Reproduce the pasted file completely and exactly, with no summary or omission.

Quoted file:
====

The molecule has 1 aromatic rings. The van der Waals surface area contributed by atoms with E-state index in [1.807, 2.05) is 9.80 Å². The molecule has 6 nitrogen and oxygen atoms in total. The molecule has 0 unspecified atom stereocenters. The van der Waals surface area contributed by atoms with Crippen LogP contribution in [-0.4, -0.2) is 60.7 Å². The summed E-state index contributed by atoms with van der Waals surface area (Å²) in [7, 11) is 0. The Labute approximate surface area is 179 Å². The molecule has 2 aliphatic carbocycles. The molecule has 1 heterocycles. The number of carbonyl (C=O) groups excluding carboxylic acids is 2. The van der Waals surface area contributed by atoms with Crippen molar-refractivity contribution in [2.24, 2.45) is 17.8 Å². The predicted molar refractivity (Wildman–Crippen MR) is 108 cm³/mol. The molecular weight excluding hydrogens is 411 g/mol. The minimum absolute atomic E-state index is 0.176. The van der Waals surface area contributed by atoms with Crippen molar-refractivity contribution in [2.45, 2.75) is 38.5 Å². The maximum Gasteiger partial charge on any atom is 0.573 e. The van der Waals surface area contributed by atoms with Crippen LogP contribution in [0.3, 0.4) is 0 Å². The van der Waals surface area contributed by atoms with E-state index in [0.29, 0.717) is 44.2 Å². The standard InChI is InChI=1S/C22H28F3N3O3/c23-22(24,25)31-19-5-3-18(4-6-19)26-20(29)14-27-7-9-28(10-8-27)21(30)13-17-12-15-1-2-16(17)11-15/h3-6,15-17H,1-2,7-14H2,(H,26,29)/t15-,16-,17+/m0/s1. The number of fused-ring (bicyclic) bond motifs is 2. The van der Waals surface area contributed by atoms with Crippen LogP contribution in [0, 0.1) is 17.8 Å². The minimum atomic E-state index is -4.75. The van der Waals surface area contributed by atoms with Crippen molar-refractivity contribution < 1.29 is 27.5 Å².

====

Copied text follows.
The molecule has 1 aromatic rings. The van der Waals surface area contributed by atoms with E-state index in [1.807, 2.05) is 9.80 Å². The molecule has 6 nitrogen and oxygen atoms in total. The molecule has 0 unspecified atom stereocenters. The van der Waals surface area contributed by atoms with Crippen LogP contribution in [-0.4, -0.2) is 60.7 Å². The summed E-state index contributed by atoms with van der Waals surface area (Å²) in [7, 11) is 0. The Labute approximate surface area is 179 Å². The molecule has 2 aliphatic carbocycles. The molecule has 1 heterocycles. The number of carbonyl (C=O) groups excluding carboxylic acids is 2. The van der Waals surface area contributed by atoms with Crippen molar-refractivity contribution in [2.24, 2.45) is 17.8 Å². The predicted molar refractivity (Wildman–Crippen MR) is 108 cm³/mol. The molecular weight excluding hydrogens is 411 g/mol. The minimum absolute atomic E-state index is 0.176. The van der Waals surface area contributed by atoms with Crippen molar-refractivity contribution in [2.45, 2.75) is 38.5 Å². The maximum Gasteiger partial charge on any atom is 0.573 e. The van der Waals surface area contributed by atoms with Crippen LogP contribution in [0.3, 0.4) is 0 Å². The van der Waals surface area contributed by atoms with E-state index in [0.29, 0.717) is 44.2 Å². The standard InChI is InChI=1S/C22H28F3N3O3/c23-22(24,25)31-19-5-3-18(4-6-19)26-20(29)14-27-7-9-28(10-8-27)21(30)13-17-12-15-1-2-16(17)11-15/h3-6,15-17H,1-2,7-14H2,(H,26,29)/t15-,16-,17+/m0/s1. The number of fused-ring (bicyclic) bond motifs is 2. The van der Waals surface area contributed by atoms with Crippen LogP contribution in [0, 0.1) is 17.8 Å². The minimum atomic E-state index is -4.75. The van der Waals surface area contributed by atoms with Crippen molar-refractivity contribution < 1.29 is 27.5 Å².